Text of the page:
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Gail Asper, Deborah Lipstadt, Catherine Chatterley
Credit: Joan Ste-Marie

2013 Shindleman Lecture
Credit: David Square

Paul Leinburd, Sandy Shindleman, Celia Gorlick
Credit: David Square

Arnold and Myra Frieman, Evita and Lyle Smordin, Nora Kaufmann, and Marcia Cosman
Credit: David Square


By Simone Cohen Scott, April 30, 2013

[Editor's note: To watch Professor Lipstadt’s Lecture visit the website of the Canadian Institute for the Study of Antisemitism. To see photos of the reception and lecture click here.]


Many people think that the Holocaust receives too much focus these days. To the suggestion that we just ‘move on’, renowned historian and Holocaust scholar counters with a question: “Could we ask African Americans to forget about slavery? Tell them it’s been long enough now, so get over it?”


Nevertheless, Professor Lipstadt carefully cautioned her large audience that Jewish identity must not come from remembering the Holocaust, but from Jewish culture itself, its history, its tradition, and its spiritual longevity.


Brought to Winnipeg by the Canadian Institute for the Study of Antisemitism (CISA) for their Second Annual Shindleman Family Lecture at the Fort Garry Hotel, Professor Lipstadt spoke on ‘Holocaust Denial in the 21st Century.


The course of Lipstadt's own life changed when David Irving brought an unsuccessful libel case against her challenging her for naming him as prominent among deniers of the Holocaust. He did so in Britain where libel laws put the burden of proof on her as the defendent. The result of the case was that thousands of pages of irrefutable evidence proving the Holocaust exist were produced and later published in several scholarly works. If Professor Lipstadt had not taken up his challenge, ignoring well-meaning advice, Irving would have won by default. If halfway through the court proceedings she had ‘settled’, as friends urged, she says she "would not have been able to look survivors in the eye.” 


Due to Lipstadt's courage, and her perseverance through an ordeal lasting six years, the world has gained a body of documentation second to none. A group of prominent historians were witnesses called in her defense and they refuted the falsified claims of Irving. As Lipstadt explained, the papers of the Eichmann Trial in 1961 were released by the State of Israel for use in this trial. Every single detail Irving claimed he could prove was examined. Following Irving’s own reference citations, the defense proved every single one false. The Holocaust is the most thoroughly researched and documented genocide in the world.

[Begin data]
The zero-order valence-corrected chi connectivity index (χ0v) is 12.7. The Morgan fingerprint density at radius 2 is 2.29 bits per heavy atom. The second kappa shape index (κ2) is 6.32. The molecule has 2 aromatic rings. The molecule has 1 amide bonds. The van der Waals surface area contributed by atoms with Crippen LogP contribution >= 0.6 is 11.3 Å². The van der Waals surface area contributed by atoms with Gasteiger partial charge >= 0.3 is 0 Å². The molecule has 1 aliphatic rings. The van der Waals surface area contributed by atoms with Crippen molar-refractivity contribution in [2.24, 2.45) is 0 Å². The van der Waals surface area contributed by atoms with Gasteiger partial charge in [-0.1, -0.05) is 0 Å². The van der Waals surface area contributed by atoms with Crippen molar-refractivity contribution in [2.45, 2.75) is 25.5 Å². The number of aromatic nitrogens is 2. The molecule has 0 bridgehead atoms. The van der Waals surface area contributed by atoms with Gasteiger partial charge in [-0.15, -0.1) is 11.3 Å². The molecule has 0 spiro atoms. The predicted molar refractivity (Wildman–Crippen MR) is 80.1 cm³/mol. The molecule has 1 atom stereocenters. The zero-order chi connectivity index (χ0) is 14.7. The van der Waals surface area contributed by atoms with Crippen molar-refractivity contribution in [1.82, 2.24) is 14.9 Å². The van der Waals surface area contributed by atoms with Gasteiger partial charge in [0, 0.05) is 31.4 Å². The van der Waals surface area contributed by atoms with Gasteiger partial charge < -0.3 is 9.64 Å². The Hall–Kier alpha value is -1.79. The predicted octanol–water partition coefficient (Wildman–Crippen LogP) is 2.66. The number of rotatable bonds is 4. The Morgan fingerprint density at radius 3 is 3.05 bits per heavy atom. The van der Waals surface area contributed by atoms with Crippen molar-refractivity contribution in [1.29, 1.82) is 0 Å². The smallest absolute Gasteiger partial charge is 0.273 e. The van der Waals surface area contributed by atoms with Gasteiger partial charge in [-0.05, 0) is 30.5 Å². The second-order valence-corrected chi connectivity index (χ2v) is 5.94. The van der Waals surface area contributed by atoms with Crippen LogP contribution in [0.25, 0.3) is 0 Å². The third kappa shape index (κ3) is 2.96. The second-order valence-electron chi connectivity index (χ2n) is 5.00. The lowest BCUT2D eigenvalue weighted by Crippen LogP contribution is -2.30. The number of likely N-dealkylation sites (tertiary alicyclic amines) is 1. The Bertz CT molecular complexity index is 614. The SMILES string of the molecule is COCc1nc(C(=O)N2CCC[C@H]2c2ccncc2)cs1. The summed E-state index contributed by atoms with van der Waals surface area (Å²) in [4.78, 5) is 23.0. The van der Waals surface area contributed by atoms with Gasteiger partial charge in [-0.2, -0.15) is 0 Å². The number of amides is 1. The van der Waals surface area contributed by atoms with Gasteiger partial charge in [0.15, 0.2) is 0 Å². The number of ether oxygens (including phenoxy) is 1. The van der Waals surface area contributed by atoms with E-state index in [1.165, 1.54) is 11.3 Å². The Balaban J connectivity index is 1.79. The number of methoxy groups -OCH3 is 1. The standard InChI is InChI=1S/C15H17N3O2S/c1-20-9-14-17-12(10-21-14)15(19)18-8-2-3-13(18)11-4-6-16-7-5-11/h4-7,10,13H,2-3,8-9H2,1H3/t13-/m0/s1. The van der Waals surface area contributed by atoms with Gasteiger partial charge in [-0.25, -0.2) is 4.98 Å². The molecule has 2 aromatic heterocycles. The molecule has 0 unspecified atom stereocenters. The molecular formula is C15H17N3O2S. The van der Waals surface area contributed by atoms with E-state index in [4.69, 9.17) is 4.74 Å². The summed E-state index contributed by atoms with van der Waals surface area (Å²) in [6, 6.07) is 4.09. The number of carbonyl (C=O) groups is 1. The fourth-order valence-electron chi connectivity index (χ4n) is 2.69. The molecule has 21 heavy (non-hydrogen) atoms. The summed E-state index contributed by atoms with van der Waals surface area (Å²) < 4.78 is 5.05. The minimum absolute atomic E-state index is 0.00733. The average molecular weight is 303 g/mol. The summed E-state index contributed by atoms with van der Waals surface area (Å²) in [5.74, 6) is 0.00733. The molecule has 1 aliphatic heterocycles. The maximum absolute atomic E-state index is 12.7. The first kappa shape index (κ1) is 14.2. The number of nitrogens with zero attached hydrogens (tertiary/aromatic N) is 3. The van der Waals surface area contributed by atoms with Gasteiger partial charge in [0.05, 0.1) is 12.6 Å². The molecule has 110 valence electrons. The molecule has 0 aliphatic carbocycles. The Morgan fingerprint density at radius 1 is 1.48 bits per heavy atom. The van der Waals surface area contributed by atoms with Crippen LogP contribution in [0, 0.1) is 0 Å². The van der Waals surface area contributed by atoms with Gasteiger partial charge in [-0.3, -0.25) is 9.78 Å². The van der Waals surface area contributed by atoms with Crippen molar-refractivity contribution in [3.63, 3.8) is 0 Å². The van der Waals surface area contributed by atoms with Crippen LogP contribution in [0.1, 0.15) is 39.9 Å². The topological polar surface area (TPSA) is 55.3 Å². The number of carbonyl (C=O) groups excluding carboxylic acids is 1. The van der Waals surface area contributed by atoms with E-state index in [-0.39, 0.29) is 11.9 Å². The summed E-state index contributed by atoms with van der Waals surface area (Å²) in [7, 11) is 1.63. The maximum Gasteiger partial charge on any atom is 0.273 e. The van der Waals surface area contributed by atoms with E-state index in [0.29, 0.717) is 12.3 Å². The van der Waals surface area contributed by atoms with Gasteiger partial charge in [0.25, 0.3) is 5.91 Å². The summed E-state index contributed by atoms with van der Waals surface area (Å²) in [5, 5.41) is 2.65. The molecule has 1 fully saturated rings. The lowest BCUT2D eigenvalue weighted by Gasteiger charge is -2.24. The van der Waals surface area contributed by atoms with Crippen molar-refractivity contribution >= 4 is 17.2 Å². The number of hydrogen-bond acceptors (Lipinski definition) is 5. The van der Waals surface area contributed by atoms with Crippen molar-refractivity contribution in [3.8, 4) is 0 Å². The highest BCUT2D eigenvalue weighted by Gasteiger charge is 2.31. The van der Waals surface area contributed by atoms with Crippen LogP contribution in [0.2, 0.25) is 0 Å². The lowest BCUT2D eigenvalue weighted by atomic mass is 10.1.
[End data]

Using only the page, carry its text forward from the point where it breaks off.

Dealing with Irving, she said, “they followed his trail of ‘chutzpah’. Every footnote he said would prove him right, "proved him wrong.”


When it was suggested to Professor Lipstadt she write a book about Holocaust Denial, she laughed. She thought it was a ‘flat earth’ topic that would never fill a book, and set out to write an article or two. Her resulting book triggered this battle, without which Deborah Lipstadt would not have the platform she now has. It propelled her from a life as an academician and scholar in the field of modern Jewish history, to the recognized authority she is today on the subject of Holocaust Denial, and gave her a powerful basis from which to bring world attention to Antisemitism, the most sustained hatred in history. 


Professor Lipstadt believes Antisemitism is at the root of Holocaust denial and that “like pregnancy,” as she said, “one can’t be just a little bit antisemitic.”


In the lecture, Lipstadt explained that there were two types of denial: hard core and soft core. “Hard core denial is not an immediate danger,” she said, “because it is not sufficiently grounded." However, due to the Internet it poses a future danger.


Soft denial,” she went on “is covert. It is more oblique, makes false comparisons and dissembles by innuendo. Inappropriate use of the words ‘Nazi’ and ‘Holocaust’ gradually obscures their meaning.” Deniers make glib remarks like: "It’s hard to believe . . . casting doubt on facts."


“Never debate a denier,” Lipstadt said. “The things they say are absurd, and are best refuted by documentation.” Among their lies they will say: the Holocaust was deserved; the allies were to blame; tattoos were put on by Jews themselves to get reparation money; gas chambers are impossible; and that it was just

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Rhonda Spivak, Editor

Publisher: Spivak's Jewish Review Ltd.

Opinions expressed in letters to the editor or articles by contributing writers are not necessarily endorsed by Winnipeg Jewish Review.